When asked if construction has impacted prices at all due to an increase in projects, Bhatia maintains that this has not been a contributing factor. “If anything, I think demand has eased off a bit. I think from the beginning of this year to where we are today, demand for steel from the construction industry has gone down by about 10% at least.”

Accordingly, Bhatia anticipates that prices will continue to oscillate within a range of US $30 to US $50 in the coming months while the raw materials market fluctuates and demand remains low. “There is a constant tug of war between producers, who want to push up the price of steel to cater for increases in raw material prices, and the market, which isn’t really in a position to absorb those higher prices due to a lack of demand,” he says.

In sharp contradiction with Bhatia’s views however, stainless steel supplier Arminox’s general manager, Torben Crebs, believes that steel prices are being directly affected by an increase in construction output. He suggests that wholesalers have begun re-stocking and replacing their old inventories as they have gained more confidence in the construction market.

“We have seen quite a good increase in the number of enquiries coming in as more projects are getting started across the region. Places like Abu Dhabi, Kuwait, Qatar and Saudi Arabia particularly are seeing a big increase in activity.” This increase in demand for steel, he says, combined with a reduction in capacity at the steel mills, has caused demand to exceed supply, and prices to go up.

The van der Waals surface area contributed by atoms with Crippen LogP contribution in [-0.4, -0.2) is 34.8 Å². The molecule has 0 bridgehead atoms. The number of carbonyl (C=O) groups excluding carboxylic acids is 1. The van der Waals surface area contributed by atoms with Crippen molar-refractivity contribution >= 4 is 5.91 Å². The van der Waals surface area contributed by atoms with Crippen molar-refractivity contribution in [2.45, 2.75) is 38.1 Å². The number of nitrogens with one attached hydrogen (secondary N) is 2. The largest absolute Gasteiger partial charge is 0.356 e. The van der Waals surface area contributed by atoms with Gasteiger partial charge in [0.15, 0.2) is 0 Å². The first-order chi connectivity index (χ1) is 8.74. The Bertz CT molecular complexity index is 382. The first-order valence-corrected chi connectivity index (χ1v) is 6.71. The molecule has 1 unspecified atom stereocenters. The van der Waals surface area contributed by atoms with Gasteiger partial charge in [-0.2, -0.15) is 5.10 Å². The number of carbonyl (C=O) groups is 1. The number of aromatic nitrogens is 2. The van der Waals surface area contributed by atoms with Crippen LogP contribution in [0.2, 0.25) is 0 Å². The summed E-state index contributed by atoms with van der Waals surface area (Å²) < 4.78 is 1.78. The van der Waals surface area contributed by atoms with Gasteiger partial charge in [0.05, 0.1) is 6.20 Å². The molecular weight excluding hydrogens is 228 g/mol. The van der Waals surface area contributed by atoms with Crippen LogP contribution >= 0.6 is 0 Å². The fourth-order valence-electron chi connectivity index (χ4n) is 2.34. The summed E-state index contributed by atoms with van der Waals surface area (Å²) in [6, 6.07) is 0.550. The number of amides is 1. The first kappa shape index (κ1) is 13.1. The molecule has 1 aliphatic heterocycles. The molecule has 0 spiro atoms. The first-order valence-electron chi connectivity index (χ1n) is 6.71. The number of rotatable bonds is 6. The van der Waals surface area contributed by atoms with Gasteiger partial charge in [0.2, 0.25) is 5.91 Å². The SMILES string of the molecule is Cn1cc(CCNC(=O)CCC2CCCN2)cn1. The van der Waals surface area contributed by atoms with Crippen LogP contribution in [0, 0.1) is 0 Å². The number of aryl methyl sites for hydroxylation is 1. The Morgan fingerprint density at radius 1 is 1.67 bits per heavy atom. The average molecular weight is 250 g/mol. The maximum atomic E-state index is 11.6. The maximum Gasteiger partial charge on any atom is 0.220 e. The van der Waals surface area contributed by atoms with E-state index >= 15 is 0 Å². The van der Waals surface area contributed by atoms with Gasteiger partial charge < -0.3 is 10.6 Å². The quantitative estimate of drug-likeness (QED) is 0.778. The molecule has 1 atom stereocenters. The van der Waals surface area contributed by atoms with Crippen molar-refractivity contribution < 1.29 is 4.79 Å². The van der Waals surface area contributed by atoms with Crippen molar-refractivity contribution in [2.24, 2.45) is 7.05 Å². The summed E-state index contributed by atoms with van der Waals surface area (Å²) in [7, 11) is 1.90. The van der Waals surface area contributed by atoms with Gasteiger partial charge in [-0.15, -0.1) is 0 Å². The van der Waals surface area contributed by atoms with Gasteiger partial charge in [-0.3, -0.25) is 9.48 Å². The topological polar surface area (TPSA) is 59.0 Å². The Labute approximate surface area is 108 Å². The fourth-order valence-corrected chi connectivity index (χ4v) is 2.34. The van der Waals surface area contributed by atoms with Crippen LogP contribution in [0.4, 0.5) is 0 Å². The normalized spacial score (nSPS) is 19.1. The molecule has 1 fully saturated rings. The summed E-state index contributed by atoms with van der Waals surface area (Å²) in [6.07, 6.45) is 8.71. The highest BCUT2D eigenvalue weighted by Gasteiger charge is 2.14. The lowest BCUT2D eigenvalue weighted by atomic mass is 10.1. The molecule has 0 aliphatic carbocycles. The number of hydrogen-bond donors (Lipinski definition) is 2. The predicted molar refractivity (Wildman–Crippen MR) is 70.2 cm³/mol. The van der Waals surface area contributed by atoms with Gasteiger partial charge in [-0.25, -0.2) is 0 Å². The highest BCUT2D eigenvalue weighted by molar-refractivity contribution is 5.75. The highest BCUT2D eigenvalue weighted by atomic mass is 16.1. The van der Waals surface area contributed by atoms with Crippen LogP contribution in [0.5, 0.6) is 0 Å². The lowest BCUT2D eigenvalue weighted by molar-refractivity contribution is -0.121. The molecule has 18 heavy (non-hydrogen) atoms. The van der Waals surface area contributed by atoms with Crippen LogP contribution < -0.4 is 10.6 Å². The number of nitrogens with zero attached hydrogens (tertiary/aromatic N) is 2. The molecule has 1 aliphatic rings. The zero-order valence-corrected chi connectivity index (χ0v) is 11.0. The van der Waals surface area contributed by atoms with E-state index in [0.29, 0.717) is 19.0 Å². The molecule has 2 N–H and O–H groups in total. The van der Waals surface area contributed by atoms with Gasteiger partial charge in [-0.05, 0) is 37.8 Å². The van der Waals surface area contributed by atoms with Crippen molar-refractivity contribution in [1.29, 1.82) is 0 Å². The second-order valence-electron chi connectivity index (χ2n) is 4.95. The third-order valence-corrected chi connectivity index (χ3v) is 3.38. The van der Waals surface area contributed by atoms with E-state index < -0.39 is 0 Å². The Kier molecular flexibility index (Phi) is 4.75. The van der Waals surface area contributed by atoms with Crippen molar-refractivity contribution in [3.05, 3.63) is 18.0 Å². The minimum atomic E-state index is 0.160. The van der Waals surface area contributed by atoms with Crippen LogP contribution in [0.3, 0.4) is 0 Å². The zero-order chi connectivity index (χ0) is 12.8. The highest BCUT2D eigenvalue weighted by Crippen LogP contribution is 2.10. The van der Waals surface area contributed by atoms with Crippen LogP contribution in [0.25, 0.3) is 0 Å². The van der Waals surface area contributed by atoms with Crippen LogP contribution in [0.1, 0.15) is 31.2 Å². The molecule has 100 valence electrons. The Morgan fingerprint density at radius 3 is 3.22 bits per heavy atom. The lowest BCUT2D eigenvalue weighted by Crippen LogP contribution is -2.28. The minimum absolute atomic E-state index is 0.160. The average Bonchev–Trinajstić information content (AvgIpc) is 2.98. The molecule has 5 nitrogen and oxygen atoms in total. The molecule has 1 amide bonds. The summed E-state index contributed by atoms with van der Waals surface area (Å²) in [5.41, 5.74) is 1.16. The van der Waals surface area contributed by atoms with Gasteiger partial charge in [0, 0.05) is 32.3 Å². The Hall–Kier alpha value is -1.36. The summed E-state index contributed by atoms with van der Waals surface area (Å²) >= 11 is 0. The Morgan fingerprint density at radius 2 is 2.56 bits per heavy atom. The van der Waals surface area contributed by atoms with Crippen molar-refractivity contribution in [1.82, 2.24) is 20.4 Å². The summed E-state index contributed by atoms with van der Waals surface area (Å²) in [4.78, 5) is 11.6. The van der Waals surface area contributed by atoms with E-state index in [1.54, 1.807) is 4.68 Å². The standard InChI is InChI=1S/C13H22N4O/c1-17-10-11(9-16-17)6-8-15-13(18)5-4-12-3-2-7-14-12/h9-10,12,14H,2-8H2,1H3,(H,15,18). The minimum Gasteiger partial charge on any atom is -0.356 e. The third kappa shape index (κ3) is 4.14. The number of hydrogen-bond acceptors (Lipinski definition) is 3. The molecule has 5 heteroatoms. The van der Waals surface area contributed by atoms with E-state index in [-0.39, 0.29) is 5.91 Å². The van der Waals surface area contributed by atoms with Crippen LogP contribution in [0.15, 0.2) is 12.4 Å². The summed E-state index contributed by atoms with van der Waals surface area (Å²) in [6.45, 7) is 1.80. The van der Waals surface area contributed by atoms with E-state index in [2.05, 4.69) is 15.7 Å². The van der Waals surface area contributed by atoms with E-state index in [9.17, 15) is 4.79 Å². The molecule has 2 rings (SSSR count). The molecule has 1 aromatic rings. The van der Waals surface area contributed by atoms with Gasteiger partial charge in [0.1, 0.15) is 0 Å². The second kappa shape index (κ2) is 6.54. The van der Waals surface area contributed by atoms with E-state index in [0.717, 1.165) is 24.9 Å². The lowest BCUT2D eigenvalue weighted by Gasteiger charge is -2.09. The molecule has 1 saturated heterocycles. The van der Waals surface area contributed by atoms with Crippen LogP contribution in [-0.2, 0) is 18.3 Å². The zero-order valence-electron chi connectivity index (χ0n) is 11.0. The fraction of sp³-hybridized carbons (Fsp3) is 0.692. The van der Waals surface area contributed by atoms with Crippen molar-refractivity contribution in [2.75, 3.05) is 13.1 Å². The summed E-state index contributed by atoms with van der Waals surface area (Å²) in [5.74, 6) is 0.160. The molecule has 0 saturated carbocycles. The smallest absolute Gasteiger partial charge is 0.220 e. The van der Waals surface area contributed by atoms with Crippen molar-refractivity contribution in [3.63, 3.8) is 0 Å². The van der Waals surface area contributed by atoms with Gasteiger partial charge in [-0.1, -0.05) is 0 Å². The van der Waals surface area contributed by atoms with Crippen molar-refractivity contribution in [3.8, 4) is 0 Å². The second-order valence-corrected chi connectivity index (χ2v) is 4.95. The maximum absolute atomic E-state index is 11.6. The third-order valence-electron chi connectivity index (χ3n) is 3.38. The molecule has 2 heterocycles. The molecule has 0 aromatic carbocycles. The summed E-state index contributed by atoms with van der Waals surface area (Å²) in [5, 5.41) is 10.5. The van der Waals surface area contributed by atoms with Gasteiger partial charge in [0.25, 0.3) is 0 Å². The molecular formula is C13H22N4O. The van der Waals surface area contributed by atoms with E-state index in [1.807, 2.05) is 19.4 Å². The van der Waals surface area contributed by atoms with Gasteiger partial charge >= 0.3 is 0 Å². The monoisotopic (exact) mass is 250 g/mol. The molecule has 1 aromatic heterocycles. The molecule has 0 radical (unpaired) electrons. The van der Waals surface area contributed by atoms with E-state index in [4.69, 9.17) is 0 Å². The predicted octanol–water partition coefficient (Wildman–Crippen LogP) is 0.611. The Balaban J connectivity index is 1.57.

Al Abbar Stainless Steel’s general manager Eduardo Relampagos agrees with Crebs, believing that demand from the construction sector is increasing. He does say however, that volatile prices have been a reflection of a volatile market, and that demand is only likely to increase in countries such as Oman and Saudi Arabia where projects are really getting off the ground. Even then, he suggests that steel prices will never reach their peak levels of June 2008.

Crebs concurs. “I think that prices will continue to go up until the end of the year when capacity is restored at mills, after which they will stabilise.”

Interestingly, Bhatia points out that even if the number of projects in the Middle East rose, there would also need to be an increase in construction output across larger markets in order to affect the global price of steel.

“I agree that the Saudi and Qatari markets will grow, but it is difficult to say whether this growth will increase the price of steel, which is a global industry, because the Middle East market is small in comparison to the US, Europe and China, and can only have so much influence,” Bhatia points out. “So, even if the Saudi Arabian market is booming, if global steel prices are falling then they will fall in Saudi as well.” There is some good news in there somewhere.

Facts about steel

  • Almost 69% of all scrap steel in North America is recycled each year – more than paper, aluminium, plastic and glass combined.
  • Recycling steel saves enough energy to power approximately 18 million households for a year.
  • The amount of energy needed to produce a ton of steel has reduced by 34% since 1972.

Source: The American Iron and Steel Institute